I am a Cherokee* born in Oklahoma and came to Chattanooga in 1965. I noticed Indian names for places and use of Cherokee in the names of towns, counties, business and sports teams. I thought that was strange since there were no Indians here. That is when I learned about the Trail Of Tears. I had not been taught anything about it and it was not common knowledge in Chattanooga. I started researching Cherokee history and my own genealogy. I published some books and a news letter, Cherokee Blood, to help others find their roots. It became my goal in the early 1980ís to have a memorial with the names of the families removed so they and what happened here would not be forgotten. I became friends with Shirley Lawrence who was researching her Cherokee ancestry. When our husbands retired we both moved to Meigs County and became involved with Tourism Board Chairman Gloria Schouggins.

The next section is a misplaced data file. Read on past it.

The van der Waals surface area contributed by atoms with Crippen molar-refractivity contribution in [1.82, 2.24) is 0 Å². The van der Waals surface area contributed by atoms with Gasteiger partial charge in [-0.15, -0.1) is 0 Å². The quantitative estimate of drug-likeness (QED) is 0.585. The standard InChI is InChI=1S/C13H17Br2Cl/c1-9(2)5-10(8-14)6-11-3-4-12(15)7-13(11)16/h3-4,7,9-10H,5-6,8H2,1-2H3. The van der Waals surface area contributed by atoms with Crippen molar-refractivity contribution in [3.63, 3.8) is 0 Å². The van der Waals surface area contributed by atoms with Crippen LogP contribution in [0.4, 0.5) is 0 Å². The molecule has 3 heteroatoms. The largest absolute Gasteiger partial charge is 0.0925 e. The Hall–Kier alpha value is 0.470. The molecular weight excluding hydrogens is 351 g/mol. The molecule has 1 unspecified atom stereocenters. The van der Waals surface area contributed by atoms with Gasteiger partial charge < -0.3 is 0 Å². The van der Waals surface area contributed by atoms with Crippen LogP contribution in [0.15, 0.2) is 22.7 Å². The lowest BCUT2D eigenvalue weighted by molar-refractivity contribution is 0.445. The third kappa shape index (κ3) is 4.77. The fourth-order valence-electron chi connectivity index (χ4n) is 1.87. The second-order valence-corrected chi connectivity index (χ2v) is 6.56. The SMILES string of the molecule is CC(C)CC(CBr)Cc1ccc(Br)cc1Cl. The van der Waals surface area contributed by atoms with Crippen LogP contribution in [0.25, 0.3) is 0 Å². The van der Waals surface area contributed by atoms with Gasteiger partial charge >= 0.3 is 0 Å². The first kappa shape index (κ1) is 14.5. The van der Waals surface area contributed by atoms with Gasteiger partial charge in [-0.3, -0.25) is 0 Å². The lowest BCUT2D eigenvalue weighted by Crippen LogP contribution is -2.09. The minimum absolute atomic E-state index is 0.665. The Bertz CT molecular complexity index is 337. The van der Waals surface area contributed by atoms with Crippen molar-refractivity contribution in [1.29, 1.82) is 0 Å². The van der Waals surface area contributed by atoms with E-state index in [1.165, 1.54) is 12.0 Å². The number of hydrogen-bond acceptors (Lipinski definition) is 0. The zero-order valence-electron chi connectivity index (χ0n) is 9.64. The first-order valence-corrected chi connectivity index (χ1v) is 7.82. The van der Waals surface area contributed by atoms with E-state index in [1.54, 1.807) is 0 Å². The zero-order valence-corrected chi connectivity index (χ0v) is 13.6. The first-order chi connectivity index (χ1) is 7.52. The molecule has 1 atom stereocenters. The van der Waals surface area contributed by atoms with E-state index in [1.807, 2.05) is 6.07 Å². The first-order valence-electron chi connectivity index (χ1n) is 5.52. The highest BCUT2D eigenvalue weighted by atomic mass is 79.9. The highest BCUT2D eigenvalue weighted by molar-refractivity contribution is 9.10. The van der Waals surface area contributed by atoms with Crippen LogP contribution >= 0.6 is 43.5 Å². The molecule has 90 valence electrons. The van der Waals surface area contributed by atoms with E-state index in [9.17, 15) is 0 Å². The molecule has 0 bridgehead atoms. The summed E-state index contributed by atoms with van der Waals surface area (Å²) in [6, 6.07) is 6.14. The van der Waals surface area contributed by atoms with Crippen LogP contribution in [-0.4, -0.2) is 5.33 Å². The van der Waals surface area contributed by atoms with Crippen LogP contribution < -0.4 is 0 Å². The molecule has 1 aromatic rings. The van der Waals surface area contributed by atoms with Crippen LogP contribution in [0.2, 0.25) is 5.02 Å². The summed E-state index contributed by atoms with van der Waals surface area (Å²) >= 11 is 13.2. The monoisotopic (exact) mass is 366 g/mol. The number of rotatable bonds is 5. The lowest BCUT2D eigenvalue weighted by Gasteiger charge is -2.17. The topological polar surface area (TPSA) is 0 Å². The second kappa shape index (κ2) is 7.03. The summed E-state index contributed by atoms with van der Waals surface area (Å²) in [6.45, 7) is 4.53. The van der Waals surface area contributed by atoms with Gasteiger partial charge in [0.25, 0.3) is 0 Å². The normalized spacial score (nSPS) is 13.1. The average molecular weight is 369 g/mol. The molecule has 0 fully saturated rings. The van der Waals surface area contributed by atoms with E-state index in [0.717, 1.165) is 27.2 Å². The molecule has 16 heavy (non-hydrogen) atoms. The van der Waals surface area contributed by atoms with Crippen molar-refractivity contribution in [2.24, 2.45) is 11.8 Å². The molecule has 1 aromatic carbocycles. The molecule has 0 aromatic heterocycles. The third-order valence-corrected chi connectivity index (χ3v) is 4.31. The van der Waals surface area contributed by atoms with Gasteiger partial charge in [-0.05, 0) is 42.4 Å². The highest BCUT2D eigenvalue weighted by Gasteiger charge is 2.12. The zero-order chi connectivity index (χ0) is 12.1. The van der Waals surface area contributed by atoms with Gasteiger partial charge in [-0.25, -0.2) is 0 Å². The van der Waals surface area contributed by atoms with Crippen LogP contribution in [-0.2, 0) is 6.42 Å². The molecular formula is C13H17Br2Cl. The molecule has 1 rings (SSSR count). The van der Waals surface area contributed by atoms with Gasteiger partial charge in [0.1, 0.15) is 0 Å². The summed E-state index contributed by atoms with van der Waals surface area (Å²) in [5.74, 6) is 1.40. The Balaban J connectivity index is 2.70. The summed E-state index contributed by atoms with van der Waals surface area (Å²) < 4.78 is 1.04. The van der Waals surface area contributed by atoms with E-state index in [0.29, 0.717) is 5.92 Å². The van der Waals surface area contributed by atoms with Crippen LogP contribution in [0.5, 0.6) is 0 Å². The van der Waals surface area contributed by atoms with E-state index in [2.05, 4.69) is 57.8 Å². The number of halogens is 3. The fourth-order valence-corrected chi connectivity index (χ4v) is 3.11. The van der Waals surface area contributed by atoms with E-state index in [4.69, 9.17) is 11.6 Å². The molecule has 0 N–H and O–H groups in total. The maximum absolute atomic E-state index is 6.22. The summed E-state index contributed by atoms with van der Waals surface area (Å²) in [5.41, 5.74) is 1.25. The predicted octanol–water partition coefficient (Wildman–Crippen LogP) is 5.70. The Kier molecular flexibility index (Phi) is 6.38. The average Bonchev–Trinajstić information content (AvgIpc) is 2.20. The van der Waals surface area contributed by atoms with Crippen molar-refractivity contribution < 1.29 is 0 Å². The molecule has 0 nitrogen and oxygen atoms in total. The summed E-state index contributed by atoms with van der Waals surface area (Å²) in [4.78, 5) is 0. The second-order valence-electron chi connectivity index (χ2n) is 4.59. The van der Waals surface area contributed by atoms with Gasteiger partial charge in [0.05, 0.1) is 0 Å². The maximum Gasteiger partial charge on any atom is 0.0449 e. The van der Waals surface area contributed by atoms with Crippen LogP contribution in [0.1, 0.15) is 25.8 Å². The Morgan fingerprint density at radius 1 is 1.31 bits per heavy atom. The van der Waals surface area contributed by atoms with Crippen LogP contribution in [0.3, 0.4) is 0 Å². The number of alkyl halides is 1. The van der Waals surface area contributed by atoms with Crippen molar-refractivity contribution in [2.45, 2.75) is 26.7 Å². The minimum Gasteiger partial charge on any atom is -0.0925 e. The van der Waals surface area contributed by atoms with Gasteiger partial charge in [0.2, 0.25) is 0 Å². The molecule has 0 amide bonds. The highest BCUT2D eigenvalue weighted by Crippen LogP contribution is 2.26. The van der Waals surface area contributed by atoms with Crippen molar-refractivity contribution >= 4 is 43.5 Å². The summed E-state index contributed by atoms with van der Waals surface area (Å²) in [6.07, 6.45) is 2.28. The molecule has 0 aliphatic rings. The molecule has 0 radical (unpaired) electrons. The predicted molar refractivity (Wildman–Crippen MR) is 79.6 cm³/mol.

Shirley Lawrence, Gloria Schouggins, Shirley Hoskins
at the January 23, 1998 ground breaking and dedication
The idea of a Cherokee Removal Memorial found support since the county; was named for the Cherokee Agent, and was the location of Blythe Ferry where most of the Cherokee departed from their homeland. Through the tireless efforts of Shirley and Gloria and with help from; Congressman Zack Wamp, Meigs County, TVA, STDD, and TWRA. Cherokee Removal Memorial Park has become a reality.
* My 3rd great grandfather was Capitan John Spears, a full blood, who was wounded in the Battle of Horseshoe Shoe Bend in 1812. He also served as interpreter for the Cherokee Agent, Jonathan Meigs. His son, Joseph, and granddaughter Annie, my great grandmother, was on the Trail of Tears at the age of eleven. Her father Joseph Spears was chosen by lot to kill John Ridge for his role in the 1835 Treaty.HOME DIRECTIONS PREFACE MEMORIAL PARK HISTORY ROUTES SYLLABARY CENSUS NEWS WILDLIFE ORGANIZATION PARTNERS CONTRIBUTORS LINKS